With the compliance date for the federal health data breach notifications in the HITECH Act looming, more states are amending their data breach notification statutes to cover health information. The possible trend is evident in the newly-enacted laws of three states – Missouri, New Hampshire and Texas – all of which have been enacted since June 2009.
- Missouri – Within the key definition of “Personal Information,” Missouri’s new data breach notification law includes both “medical information” and “health insurance information,” which if disclosed in combination with an individual’s name, may trigger notification rights.
- New Hampshire– In a separate provision from its general data breach notification law, disclosure of HIPAA protected health information by health care providers and business associates may trigger notice requirements even if the disclosure is permitted under federal law or does not create a risk of harm.
- Texas – Expanding its existing data breach notification statute, Texas specifically amended the definition of “sensitive personal information” to include types of health information not previously covered.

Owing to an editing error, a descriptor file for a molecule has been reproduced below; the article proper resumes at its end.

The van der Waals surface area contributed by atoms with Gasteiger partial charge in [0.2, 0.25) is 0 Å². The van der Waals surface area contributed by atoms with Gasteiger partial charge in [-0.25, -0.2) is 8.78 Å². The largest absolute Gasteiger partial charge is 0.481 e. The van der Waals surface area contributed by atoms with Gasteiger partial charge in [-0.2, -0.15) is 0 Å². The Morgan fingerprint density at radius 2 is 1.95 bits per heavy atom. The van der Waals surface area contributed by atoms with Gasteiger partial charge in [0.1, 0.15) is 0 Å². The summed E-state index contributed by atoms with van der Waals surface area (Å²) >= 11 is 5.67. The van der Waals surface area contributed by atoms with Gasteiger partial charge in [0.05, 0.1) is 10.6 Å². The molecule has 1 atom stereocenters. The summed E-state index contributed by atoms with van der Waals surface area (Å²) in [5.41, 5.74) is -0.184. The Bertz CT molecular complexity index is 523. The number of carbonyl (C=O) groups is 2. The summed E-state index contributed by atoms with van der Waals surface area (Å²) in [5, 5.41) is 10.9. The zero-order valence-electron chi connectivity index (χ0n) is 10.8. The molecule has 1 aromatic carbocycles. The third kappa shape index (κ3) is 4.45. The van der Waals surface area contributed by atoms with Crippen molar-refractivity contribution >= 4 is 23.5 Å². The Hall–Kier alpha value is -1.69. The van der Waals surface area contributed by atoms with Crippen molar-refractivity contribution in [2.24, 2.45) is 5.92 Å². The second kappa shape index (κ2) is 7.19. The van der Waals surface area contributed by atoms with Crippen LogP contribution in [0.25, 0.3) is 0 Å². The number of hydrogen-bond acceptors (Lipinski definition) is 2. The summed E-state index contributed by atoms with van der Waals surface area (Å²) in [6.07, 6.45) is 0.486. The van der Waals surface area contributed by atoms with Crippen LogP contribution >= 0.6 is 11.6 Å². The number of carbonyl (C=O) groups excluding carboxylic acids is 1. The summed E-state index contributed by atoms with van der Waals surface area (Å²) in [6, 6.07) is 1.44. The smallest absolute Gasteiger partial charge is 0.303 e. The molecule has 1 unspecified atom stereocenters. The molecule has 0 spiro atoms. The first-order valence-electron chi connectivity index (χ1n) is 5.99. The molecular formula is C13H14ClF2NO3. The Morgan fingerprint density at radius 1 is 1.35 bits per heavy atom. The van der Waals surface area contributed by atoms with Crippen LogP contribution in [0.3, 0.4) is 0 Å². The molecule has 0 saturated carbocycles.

These states join California, Arkansas and Puerto Rico as the only jurisdictions to protect health data under their data breach notification statutes. Still, compliance with these statutes may be costly and burdensome. Businesses must carefully monitor access, acquisition and disclosure of health and medical information in addition to other types of sensitive information – social security number numbers, financial account numbers, etc. – routinely protected under these statutes. Definitions of health and medical information vary, but can be quite broad to cover, among other things, information relating to:
- physical or mental health or conditions and medical histories;
- provision of health care;
- treatment and diagnosis;
- payments for health care; and
- insurance policy numbers and subscriber IDs.
Although the interaction of these state laws with the federal data breach notification regulations under the HITECH Act is unsettled, state laws must continue to be monitored and analyzed closely, especially if the number of states protecting health information continues to grow and their notification obligations are consistent with, but extend beyond, the federal requirements.